URL Redirect in ASP.NET Core

To do URL Rewrite in ASP.NET Core, the common way is to use the RewriteMiddleware class, it’s part of the ASP.NET Core BasicMiddleware project.

To use this middleware, wire it up inside your Startup.cs Configure() method, and typically have the regex matching rules in a separate config file.

app.UseRewriter(new RewriteOptions()
     .AddIISUrlRewrite(env.ContentRootFileProvider, "urlRewrite.config"));

For example to redirect http to https in the urlRewrite.config

<?xml version="1.0" encoding="utf-8"?>
< rewrite>
     <rule name="Redirect to https">
       <match url="(.*)" />
         <add input="{HTTPS}" pattern="Off" />
         <add input="{HTTP_HOST}" negate="true" pattern="localhost" />
       <action type="Redirect" url="https://{HTTP_HOST}/{R:1}" />
< /rewrite>

URL Redirect with HttpWwwRewriteMiddleware

Above I explained some of the options to do URL Rewrite on Azure and in ASP.NET Core; and the RewriteMiddleware is actually quite powerful and can do very complex URL redirect rules.

However I intended for Fanray to run anywhere .NET Core can run, not just on Azure; furthermore, I wanted the easiest configuration experience possible to get these two common scenarios done for users.  Therefore I’ve written a middleware called HttpWwwRewriteMiddleware that does only two things, redirect

  • Non-www to www, or www to non-www

To use this middleware, in your Startup.cs Configure() method add this line of code


Then in appsettings.Production.json there are two settings

"AppSettings": {
   // The preferred domain to use: "auto" (default), "www" or "nonwww".
   // - "auto" will use whatever the url is given, will not do forward
   // - "www" will forward root domain to www subdomain, e.g. ->
   // - "nonwww" will forward www subdomain to root domain, e.g. ->
   "PreferredDomain": "www",  // Whether to use https: false (default) or true.
   // - false, will not forward http to https
   // - true, will forward http to https
   "UseHttps": true

When you deploy to Azure, if you would like the non-www version, just simply update “PreferredDomain” to “nonwww”, all requests to www subdomain will then redirect to your root domain.


At the end of this post, I have deployed Fanray to Azure App Service, got my Custom Domain and HTTPS working, and now all requests can redirect to the Preferred Domain I chose.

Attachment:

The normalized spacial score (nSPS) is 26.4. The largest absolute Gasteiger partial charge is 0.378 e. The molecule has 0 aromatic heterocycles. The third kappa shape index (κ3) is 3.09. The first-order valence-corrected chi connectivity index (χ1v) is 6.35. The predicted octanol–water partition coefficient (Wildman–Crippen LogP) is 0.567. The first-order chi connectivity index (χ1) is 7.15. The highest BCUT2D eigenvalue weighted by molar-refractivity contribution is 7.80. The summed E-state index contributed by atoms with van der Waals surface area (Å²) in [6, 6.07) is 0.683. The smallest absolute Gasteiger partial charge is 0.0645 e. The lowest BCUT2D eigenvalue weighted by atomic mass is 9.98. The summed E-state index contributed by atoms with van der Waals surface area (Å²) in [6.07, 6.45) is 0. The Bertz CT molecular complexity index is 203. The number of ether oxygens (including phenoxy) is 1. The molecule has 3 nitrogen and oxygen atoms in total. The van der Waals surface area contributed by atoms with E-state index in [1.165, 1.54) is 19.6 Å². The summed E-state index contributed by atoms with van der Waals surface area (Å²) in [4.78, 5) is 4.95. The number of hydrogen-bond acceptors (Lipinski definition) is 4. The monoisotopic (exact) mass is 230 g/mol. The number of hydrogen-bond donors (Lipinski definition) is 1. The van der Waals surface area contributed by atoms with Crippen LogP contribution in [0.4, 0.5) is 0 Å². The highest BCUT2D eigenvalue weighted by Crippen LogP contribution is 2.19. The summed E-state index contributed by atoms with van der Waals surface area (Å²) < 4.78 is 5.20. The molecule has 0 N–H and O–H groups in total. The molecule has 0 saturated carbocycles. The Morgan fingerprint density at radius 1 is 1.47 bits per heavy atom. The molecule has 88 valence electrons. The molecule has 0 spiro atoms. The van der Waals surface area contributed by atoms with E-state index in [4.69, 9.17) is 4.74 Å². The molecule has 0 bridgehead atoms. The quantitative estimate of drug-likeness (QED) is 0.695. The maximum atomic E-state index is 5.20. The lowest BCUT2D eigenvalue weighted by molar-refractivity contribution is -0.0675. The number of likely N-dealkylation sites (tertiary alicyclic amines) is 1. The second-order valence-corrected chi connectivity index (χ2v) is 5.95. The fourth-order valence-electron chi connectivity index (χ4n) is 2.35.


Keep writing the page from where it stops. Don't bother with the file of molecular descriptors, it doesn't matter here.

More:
Custom Domain and HTTPS for Azure Web App

When you create an Azure Web app, you are given an Azure website URL like mine, in this post I will

  • Use my custom domain instead of
  • Buy an SSL certificate so my site URL can use HTTPS instead of HTTP

Custom Domain

To map a custom domain the App Service you chose cannot be in the Free tier, in my last post Set up Fanray on Azure App Service I chose the Basic tier. 

Start by first find your site IP address. Go to Azure Portal > your App Service > Settings > Custom domains.

Custom domain



Mapping a custom domain basically requires you to create 3 DNS records at your domain registrar,

  • an A record, where A stands for Address, it deals with IP address and there should be one maps your root domain to your site IP
  • another A record maps all subdomains to your IP or a CNAME record, where C stands for Canonical, it’s used as an alias often pointing the www subdomain to root domain
  • a TXT record commonly used for verification purpose, App Service uses this record only at configuration time, to verify that you own the custom domain

After all three records have been created at my registrar, my DNS looks like this,

DNS records


Go back to Azure Portal, Custom domains, click on Add hostname, enter and validate both and


HTTPS is important not only because of security but also because Google prefers HTTPS as a ranking signal.

Buy an SSL Certificate on Azure

You can buy an SSL certificate directly on Azure for $69.99/yr Standard or $299.99/yr Wild Card.  Both covers only a single domain, the Standard will cover both the root domain and www subdomain, while the Wild Card can give you other subdomains, say you want

If you need a certificate that covers multiple domains, currently you have to buy it else where, one option would be Digicert’s Multi-Domain (SAN) Certificates. Then you would need to manually upload the certificate to Azure.

Also be aware if you buy the certificate on Azure and you are using a subscription, your purchase will be charged towards your monthly credit. And if your credit is less than the cost of the certificate, it will cause your subscription to be disabled.

To buy it on Azure, go to to get started.

Store Cert in Azure Key Vault

It takes a few minutes for the purchase to complete, then it will open the App Service Certificate blade for you. Go to Certificate Configuration and click on Step 1 to store this certificate in Key Vault. During this process, you can choose an existing Key Vault or create a new one. The Standard cost is $0.03/mo.

Certificate Configuration


Verify Domain Ownership

Click on Step 2: Verify

If you bought your domain with Azure you can simply click on verify, otherwise you can verify through an email you receive.  The email contains a link clicking on which will take a you to GoDaddy and ask you to approve the certificate. Step 2 will take 5 to 10 minutes to complete on its own.  After this completes you will see step 1 to 3 all check marked.

Domain Access Approval


Import Certificate and Create Binding

Finally assign the certificate to your app, go to App Service > SSL certificates > click on Import App Service Certificate

Import App Service Certificate


After that add bindings to both root and subdomain, and

SSL Bindings


Turn on HTTPS Only

Finally go back to your App Service > Settings > Custom domains, and turn on the HTTPS Only option, this will redirect all HTTP traffic to HTTPS.

Turn HTTPS Only to On


Additional Resources


Thus far I have launched the site live and gotten my custom domain and https working.  But there is an issue, the website can be accessed from both the root domain and the subdomain, for SEO purpose I will want to set up Preferred Domain and URL Redirect.

Set up Fanray on Azure App Service

Fanray can be deployed to any environment .NET Core runs on, Azure App Service is the best choice for most web apps. The setup is straight forward, I start by creating the necessary Azure resources.